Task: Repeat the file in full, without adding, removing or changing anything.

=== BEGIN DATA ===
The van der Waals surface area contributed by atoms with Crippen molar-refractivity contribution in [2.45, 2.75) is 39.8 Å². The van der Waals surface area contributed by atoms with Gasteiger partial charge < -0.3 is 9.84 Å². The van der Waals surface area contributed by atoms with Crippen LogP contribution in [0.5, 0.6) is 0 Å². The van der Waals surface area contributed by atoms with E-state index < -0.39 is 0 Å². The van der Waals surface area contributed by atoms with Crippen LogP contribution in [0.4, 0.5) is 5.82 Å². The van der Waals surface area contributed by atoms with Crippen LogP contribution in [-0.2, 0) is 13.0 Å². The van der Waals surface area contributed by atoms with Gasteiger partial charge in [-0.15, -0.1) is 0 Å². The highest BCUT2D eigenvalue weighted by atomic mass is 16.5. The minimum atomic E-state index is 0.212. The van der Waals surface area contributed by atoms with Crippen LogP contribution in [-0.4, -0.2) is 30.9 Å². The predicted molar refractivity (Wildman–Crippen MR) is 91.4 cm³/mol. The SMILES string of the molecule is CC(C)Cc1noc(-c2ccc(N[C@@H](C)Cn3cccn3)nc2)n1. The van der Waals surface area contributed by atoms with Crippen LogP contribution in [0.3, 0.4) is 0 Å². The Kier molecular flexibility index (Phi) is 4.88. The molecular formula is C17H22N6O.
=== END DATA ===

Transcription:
The van der Waals surface area contributed by atoms with Crippen molar-refractivity contribution in [2.45, 2.75) is 39.8 Å². The van der Waals surface area contributed by atoms with Gasteiger partial charge < -0.3 is 9.84 Å². The van der Waals surface area contributed by atoms with Crippen LogP contribution in [0.5, 0.6) is 0 Å². The van der Waals surface area contributed by atoms with E-state index < -0.39 is 0 Å². The van der Waals surface area contributed by atoms with Crippen LogP contribution in [0.4, 0.5) is 5.82 Å². The van der Waals surface area contributed by atoms with Crippen LogP contribution in [-0.2, 0) is 13.0 Å². The van der Waals surface area contributed by atoms with Gasteiger partial charge in [-0.15, -0.1) is 0 Å². The highest BCUT2D eigenvalue weighted by atomic mass is 16.5. The minimum atomic E-state index is 0.212. The van der Waals surface area contributed by atoms with Crippen LogP contribution in [-0.4, -0.2) is 30.9 Å². The predicted molar refractivity (Wildman–Crippen MR) is 91.4 cm³/mol. The SMILES string of the molecule is CC(C)Cc1noc(-c2ccc(N[C@@H](C)Cn3cccn3)nc2)n1. The van der Waals surface area contributed by atoms with Crippen LogP contribution in [0.3, 0.4) is 0 Å². The Kier molecular flexibility index (Phi) is 4.88. The molecular formula is C17H22N6O.